2. If the changes fundamentally impact the contract, for example changes to pay, duties, place of work, etc., you may wish to consider resigning and claiming constructive dismissal. The resignation must be done without unreasonable delay so as not to give the impression that the changes had been accepted. The claim must be submitted in an employment tribunal within 3 months of resigning and is subject to you having at least 2 years' continuous service. You would then seek compensation for loss of earnings resulting from the employer's actions.
3. If the employment is terminated and the employer offers re-engagement on the new terms that could potentially amount to unfair dismissal. However, the employer can try and justify the dismissal and the changes if they had a sound business reason for doing so. This could be pressing business needs requiring drastic changes for the company to survive. If no such reason exists, you can make a claim for unfair dismissal in an employment tribunal. The same time limit of 3 months to claim and the requirement to have 2 years' continuous would apply.
I hope this has answered your query. Please take a second to leave a positive rating, or if you need me to clarify anything before you go - please get back to me and I will assist further as best as I can. Thank you
Customer: replied 2 years ago.

Thank you Ben for your promissing advise, much appreciated. I know now what line to follow and will draw up a letter of protest if an informal discussion does not amount to any good. Is this something you can help me with? should I have it ready by our meeting on monday if things do not go my way and I have to commence with day shifts under protest.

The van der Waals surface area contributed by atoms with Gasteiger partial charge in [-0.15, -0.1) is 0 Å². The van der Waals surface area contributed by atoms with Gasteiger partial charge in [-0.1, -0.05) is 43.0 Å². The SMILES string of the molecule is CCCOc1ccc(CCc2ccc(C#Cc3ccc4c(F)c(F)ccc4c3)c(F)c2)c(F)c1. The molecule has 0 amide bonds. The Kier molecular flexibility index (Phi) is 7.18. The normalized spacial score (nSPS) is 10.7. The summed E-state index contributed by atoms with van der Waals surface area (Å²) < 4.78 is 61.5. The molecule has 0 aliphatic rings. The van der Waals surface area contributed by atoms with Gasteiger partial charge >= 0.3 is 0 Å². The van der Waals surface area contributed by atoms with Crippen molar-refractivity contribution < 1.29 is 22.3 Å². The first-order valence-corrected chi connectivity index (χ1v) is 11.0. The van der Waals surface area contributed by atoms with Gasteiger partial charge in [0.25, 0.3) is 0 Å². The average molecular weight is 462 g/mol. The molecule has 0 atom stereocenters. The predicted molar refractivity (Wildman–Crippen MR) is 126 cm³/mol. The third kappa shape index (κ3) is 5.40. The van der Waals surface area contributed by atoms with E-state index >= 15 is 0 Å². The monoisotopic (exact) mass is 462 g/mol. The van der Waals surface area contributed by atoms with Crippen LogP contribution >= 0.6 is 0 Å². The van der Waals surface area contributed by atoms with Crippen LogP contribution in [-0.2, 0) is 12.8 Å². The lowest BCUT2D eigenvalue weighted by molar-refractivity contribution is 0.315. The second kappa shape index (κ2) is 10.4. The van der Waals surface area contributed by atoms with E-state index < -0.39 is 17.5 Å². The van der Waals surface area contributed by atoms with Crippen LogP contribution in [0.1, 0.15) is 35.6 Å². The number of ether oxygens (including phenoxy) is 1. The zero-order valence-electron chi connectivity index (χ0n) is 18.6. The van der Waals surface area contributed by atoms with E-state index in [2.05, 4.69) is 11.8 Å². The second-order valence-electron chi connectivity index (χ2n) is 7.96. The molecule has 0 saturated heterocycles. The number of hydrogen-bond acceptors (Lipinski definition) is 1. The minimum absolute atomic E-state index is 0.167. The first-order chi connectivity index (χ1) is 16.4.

Kind regards,

Rosaleen

Expert:  Ben Jones replied 2 years ago.
I should be able to do this If you could please leave your rating for the advice so far then I will get something to you no later than tomorrow morning. Thank you
Ben Jones and other Law Specialists are ready to help you
Customer: replied 2 years ago.

Thank you Ben, look forward to your responce.

king regards,

Rosaleen

Expert:  Ben Jones replied 2 years ago.
Thanks will respond as soon as I can
Expert:  Ben Jones replied 2 years ago.
Thanks for your patience. You can have a letter ready along these lines:
“Dear [line manager’s name]
I hereby inform you that I do not accept the proposed variation to my contract to join the 24 hour shift rota. I am employed as to work night shifts and request to retain my status as a night shift worker.
By continuing to work under the new terms I am in no way accepting them and am working under protest until an amicable resolution is achieved.
Regards
[your name]”
Customer: replied 2 years ago.

Dear Ben,

Thank you for your draft letter you have help me immensely. I may have to get back to you, you have been a big help and I am sure I will need your assistance again.

Many thanks

Rosaleen

Expert:  Ben Jones replied 2 years ago.
You are welcome, all the best for now